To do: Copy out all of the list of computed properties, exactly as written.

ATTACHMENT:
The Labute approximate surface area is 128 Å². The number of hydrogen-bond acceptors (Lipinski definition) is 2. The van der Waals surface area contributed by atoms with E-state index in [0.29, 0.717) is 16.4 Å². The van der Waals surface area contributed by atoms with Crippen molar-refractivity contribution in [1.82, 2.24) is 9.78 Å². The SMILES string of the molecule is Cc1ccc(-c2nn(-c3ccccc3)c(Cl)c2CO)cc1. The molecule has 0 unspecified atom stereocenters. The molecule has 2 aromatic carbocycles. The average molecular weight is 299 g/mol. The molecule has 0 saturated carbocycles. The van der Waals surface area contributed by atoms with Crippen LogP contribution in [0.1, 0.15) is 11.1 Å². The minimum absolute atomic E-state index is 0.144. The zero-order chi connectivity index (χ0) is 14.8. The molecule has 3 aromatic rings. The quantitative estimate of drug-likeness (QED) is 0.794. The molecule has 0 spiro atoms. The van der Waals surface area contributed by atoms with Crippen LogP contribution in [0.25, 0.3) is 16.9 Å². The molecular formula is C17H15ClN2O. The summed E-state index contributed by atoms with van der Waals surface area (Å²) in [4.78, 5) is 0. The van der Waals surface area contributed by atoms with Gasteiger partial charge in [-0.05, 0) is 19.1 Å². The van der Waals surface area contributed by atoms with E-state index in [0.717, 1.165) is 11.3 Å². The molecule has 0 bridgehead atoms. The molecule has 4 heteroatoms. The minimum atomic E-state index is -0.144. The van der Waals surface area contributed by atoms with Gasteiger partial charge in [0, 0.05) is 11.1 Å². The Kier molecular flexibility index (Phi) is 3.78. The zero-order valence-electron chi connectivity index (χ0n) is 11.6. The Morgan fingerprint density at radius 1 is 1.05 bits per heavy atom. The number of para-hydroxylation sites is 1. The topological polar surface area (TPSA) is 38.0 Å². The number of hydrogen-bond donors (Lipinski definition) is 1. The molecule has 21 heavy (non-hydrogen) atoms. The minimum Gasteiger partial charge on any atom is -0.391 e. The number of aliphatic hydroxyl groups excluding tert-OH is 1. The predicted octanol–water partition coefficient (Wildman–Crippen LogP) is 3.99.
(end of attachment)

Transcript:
The Labute approximate surface area is 128 Å². The number of hydrogen-bond acceptors (Lipinski definition) is 2. The van der Waals surface area contributed by atoms with E-state index in [0.29, 0.717) is 16.4 Å². The van der Waals surface area contributed by atoms with Crippen molar-refractivity contribution in [1.82, 2.24) is 9.78 Å². The SMILES string of the molecule is Cc1ccc(-c2nn(-c3ccccc3)c(Cl)c2CO)cc1. The molecule has 0 unspecified atom stereocenters. The molecule has 2 aromatic carbocycles. The average molecular weight is 299 g/mol. The molecule has 0 saturated carbocycles. The van der Waals surface area contributed by atoms with Crippen LogP contribution in [0.1, 0.15) is 11.1 Å². The minimum absolute atomic E-state index is 0.144. The zero-order chi connectivity index (χ0) is 14.8. The molecule has 3 aromatic rings. The quantitative estimate of drug-likeness (QED) is 0.794. The molecule has 0 spiro atoms. The van der Waals surface area contributed by atoms with Crippen LogP contribution in [0.25, 0.3) is 16.9 Å². The molecular formula is C17H15ClN2O. The summed E-state index contributed by atoms with van der Waals surface area (Å²) in [4.78, 5) is 0. The van der Waals surface area contributed by atoms with Gasteiger partial charge in [-0.05, 0) is 19.1 Å². The van der Waals surface area contributed by atoms with E-state index in [0.717, 1.165) is 11.3 Å². The molecule has 0 bridgehead atoms. The molecule has 4 heteroatoms. The minimum atomic E-state index is -0.144. The van der Waals surface area contributed by atoms with Gasteiger partial charge in [0, 0.05) is 11.1 Å². The Kier molecular flexibility index (Phi) is 3.78. The zero-order valence-electron chi connectivity index (χ0n) is 11.6. The Morgan fingerprint density at radius 1 is 1.05 bits per heavy atom. The number of para-hydroxylation sites is 1. The topological polar surface area (TPSA) is 38.0 Å². The number of hydrogen-bond donors (Lipinski definition) is 1. The molecule has 21 heavy (non-hydrogen) atoms. The minimum Gasteiger partial charge on any atom is -0.391 e. The number of aliphatic hydroxyl groups excluding tert-OH is 1. The predicted octanol–water partition coefficient (Wildman–Crippen LogP) is 3.99.